Flags around the county were flown at half-staff this week in honor of Mayor David Simpson of Bethel, who died on July 15 of an aneurysm he suffered earlier in the week. Simpson, 51, was rushed to the hospital July 10 after collapsing. He spent several days in a coma before passing away.
Michael Shiverski, the administrator for Bethel, said that the sudden passing of Simpson has left the village administration shocked and devastated.
“I’ll put it this way, we see ourselves as a big family,” said Shiverski. “We may fight among ourselves and disagree and not always see eye to eye, but we’re still a family, we love each other and we’re there for each other. We’re just devastated by this.”
Shanna Seibert, the mayor’s daughter, said in an interview last week that her father most likely suffered from a genetic trait in their family that results in aneurysms. Simpsons father and grandfather both died from it, she said, and her father had suffered from severe headaches his entire life.
Simpson had served just over two years as mayor of Bethel. While he and council didn’t always agree, Shiverski said that his way of looking at things often resulted in gained perspective on various issues.
“I’ve been here for nine months, and in that time he has really gained my respect for his thought process and his attempts at making people look at things from a different perspective,” said Shiverski. “What he did for the police department and youth I’m very impressed with, and I want to keep that enthusiasm in his namesake. We were communicating well on some ideas to help the village prosper and grow.”
The day he fell ill, Simpson had been preparing to meet with a local pastor to discuss a new program concerning the youth of Bethel, one of his passions as mayor. That night, another pastor approached council concerning a project that he had discussed with Simpson concerning village beautification.
“There are a number of projects he started, one of which is The Clean and Beautiful Bethel,” said Shiverski. “Mayor Simpson was also working on an aggressive annexation process, and he had countless projects going with the police department.”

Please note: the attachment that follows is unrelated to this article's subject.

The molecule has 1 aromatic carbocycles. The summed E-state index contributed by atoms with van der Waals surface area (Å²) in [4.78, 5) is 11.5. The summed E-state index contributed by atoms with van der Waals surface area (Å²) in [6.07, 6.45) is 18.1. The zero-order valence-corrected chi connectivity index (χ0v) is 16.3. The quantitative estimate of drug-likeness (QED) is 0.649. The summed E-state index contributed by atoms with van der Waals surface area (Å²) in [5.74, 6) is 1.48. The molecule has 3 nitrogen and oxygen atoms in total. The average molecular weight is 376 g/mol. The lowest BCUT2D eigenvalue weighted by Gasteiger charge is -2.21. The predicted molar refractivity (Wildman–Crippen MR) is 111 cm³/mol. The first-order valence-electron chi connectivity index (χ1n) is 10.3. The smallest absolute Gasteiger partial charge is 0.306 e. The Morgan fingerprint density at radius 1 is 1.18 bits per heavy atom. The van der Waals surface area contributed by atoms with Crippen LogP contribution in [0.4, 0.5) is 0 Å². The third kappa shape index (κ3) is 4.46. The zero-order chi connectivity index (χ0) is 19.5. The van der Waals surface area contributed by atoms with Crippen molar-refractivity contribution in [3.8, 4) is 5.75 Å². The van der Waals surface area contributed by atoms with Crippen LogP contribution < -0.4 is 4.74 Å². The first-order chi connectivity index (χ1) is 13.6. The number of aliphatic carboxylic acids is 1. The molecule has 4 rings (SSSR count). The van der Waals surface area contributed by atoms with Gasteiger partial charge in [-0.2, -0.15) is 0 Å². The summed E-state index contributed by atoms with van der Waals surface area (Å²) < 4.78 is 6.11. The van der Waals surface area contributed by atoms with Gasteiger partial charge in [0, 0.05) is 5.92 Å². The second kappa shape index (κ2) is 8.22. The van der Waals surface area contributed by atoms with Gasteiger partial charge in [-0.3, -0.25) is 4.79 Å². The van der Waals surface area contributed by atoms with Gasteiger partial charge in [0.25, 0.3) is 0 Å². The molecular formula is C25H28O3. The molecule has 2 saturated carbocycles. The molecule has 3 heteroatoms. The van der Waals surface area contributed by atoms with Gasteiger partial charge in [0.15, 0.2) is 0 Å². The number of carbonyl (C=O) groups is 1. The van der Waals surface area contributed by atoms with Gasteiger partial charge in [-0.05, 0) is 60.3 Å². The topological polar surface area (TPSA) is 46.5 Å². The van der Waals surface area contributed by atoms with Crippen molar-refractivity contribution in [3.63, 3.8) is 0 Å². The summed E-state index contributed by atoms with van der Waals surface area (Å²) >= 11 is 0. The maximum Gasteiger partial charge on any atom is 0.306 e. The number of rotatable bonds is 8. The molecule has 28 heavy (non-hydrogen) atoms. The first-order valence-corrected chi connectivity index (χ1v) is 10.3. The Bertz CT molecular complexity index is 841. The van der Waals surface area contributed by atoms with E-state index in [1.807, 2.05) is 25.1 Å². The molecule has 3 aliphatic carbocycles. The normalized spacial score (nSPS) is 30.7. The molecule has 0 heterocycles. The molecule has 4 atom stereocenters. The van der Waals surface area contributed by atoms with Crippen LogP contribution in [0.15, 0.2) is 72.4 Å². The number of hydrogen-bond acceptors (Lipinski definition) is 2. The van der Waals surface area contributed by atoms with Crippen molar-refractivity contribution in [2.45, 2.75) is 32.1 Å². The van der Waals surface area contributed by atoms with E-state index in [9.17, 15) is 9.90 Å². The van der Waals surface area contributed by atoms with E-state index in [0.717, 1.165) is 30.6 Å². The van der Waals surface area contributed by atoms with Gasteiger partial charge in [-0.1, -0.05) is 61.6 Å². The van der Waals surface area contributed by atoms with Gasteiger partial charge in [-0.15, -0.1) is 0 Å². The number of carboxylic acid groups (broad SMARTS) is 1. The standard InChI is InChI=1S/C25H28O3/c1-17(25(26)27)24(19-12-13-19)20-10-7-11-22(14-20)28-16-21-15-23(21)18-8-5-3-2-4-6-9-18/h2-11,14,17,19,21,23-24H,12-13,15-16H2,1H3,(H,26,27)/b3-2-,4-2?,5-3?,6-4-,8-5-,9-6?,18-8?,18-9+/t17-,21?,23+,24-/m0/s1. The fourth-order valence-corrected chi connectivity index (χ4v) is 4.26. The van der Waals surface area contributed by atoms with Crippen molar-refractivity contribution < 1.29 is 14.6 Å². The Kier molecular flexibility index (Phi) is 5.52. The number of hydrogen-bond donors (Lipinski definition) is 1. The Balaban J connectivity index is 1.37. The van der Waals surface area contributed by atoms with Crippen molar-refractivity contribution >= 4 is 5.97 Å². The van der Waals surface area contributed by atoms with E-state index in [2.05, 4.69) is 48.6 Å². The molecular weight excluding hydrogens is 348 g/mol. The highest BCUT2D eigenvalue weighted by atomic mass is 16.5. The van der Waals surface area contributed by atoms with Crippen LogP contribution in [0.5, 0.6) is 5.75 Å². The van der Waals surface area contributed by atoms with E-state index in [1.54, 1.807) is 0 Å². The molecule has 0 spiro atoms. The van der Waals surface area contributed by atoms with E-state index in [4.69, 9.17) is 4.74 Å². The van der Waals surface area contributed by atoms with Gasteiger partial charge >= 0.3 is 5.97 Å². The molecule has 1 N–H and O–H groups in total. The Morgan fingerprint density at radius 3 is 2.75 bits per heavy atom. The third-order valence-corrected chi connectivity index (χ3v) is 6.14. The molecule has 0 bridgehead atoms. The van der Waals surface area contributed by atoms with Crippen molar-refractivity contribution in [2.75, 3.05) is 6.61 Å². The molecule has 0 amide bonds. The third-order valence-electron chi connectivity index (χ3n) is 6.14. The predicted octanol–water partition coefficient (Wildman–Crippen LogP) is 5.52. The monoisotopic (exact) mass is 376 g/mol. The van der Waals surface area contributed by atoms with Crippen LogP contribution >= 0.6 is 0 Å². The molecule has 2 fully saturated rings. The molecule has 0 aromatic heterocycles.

Now, the village will meet to decide on how to proceed with Simpson gone. According to councilman Kevin Perkins, the standard procedure is for the president pro-tempore of the council, in this case Perkins, to become mayor for the duration of the mayor’s term.
“We’ll have a special meeting to discuss that,” said Perkins. “Normally, the president pro tem would take the office of mayor and the council would have to vote on another president pro-tem and appoint another council member. I assume that’s the way that everything will happen, that’s pretty much protocol.”
During that meeting, council member Travis Dotson was selected as the new president pro tem. Resumes will be accepted for residents seeking to serve on the council to fill Perkins’ vacated seat.
Perkins said that the suddenness of the mayor’s passing came as a shock. Typically, the mayor was known for his good health and dedication to attending village business, said Perkins.
“I’m surprised to see something happen to him, he seemed in good health,” said Perkins. “There were a couple of times when he was out sick, but he really never missed a meeting. I’m really surprised.”
Last month, Perkins himself announced his plans to resign from the council due to a promotion that will move him out of state. However, Perkins said that there isn’t a set timeline yet, so it’s unclear how that will effect the process of appointing a new mayor.
“I don’t think it will have an effect right now, because I don’t know when I will be leaving,” said Perkins. “The normal protocol and mandates will take place.”